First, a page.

Sadly enough, this story isn't uncommon. Among obese school-age children, consistently one-half to two-thirds of their parents fail to recognize the problem until the children are teens, if at all. The results are even worse for preschool-age children. Studies showed that only 17 percent of parents of obese three- to five-year-olds recognized their young children as overweight. And physicians have not yet made BMI measurement a regular part of their office visits. Physicians nearly always measure height and weight. But fewer than 20 percent, and in many studies closer to 5 percent, regularly plot BMI percentile. This may be the best justification for screening for BMI in preschool, kindergarten and early elementary school.

3. What are some remedies? What advice can you give to parents?

Recently, 15 national health-care organizations convened to write guidelines for the care of obesity in children and adults. For children, the guidelines were published as a supplement to the journal Pediatrics in December 2007. Along with clear directives to clinicians about the steps needed to approach children with overweight, the expert committee identified 10 core recommendations that research had shown would help prevent obesity or treat children with excess weight. They included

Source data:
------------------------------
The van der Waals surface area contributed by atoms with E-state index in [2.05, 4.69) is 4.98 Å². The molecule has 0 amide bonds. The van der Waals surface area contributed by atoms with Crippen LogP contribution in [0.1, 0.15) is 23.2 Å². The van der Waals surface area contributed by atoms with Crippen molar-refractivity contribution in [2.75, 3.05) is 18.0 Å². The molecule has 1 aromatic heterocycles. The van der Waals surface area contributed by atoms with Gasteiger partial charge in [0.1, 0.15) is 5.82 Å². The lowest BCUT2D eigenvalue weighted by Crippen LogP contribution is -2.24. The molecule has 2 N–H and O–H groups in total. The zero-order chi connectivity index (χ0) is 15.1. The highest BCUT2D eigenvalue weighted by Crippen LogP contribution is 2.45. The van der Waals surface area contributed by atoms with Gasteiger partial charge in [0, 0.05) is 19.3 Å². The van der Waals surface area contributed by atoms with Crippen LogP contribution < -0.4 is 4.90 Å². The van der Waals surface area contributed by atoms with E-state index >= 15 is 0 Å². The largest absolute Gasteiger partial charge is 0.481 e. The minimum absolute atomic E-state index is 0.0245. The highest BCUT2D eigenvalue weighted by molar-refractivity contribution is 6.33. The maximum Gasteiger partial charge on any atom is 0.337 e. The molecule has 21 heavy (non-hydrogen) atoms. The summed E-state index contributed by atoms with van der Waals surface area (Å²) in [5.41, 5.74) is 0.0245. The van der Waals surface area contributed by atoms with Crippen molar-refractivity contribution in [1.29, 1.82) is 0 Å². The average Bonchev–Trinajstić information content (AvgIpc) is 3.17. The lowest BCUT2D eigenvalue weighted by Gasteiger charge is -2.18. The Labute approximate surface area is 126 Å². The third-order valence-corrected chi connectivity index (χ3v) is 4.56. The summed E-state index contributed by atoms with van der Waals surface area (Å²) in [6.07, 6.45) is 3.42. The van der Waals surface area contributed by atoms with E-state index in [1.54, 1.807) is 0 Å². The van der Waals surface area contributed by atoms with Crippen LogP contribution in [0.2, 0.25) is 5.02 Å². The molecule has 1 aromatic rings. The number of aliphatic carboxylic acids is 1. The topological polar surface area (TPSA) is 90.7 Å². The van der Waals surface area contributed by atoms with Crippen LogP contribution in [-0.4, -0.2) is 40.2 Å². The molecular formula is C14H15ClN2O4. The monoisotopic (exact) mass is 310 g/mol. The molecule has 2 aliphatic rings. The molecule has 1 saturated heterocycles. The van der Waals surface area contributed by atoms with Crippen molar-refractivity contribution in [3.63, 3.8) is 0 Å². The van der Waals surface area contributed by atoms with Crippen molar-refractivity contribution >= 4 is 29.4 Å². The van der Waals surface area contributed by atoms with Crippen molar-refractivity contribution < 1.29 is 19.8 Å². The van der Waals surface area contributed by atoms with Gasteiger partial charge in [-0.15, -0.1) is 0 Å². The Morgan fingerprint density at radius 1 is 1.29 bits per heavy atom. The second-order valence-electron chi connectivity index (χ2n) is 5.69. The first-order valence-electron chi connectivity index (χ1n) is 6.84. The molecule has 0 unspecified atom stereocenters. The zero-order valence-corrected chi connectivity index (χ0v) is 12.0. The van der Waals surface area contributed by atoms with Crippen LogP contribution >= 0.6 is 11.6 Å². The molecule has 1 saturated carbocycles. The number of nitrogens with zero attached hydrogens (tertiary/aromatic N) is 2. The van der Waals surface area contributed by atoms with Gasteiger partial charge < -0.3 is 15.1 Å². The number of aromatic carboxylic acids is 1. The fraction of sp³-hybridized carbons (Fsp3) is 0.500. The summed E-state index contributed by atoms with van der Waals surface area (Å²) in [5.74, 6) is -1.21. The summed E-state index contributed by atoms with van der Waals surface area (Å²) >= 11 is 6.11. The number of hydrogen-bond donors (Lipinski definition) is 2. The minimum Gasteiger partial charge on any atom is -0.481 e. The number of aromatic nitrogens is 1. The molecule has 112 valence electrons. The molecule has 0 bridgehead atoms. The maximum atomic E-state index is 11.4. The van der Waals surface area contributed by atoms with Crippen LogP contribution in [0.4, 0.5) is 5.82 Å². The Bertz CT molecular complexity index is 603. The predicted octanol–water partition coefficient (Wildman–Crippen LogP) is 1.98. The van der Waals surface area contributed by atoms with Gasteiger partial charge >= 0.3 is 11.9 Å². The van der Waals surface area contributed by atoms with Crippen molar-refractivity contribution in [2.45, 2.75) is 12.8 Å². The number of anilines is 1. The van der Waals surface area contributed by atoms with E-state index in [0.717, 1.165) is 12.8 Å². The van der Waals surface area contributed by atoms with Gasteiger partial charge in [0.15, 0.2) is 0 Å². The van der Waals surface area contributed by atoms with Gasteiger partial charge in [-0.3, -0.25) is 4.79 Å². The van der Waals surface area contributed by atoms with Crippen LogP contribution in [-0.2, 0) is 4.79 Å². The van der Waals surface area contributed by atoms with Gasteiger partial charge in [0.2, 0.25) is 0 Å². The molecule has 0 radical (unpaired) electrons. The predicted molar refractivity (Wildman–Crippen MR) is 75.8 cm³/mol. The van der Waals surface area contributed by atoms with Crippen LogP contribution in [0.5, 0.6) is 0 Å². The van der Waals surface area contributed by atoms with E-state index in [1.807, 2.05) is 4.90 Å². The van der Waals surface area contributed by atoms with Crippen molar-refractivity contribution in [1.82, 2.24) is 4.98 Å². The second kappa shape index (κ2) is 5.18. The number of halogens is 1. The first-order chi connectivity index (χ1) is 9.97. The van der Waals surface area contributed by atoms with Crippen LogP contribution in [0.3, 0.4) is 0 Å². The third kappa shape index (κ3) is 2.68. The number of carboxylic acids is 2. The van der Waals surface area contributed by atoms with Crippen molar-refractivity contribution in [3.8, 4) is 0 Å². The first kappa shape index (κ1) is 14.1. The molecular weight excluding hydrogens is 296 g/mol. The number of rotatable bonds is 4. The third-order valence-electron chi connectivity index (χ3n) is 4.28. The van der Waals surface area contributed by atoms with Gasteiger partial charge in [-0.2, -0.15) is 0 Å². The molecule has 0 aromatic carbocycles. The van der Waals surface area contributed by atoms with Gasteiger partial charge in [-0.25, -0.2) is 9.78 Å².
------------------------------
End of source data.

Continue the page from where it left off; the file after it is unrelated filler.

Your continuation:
• Support exclusive breast-feeding for the first 6 months of life.
• Limit sweetened drinks.
• Limit television time to 2 hours per day or less, and do not put televisions in children's
• Do 60 minutes per day of moderate to vigorous activity.
• Consume five to nine servings per day of fruits and vegetables.
• Consume a nutrient-rich diet, high in calcium and fiber.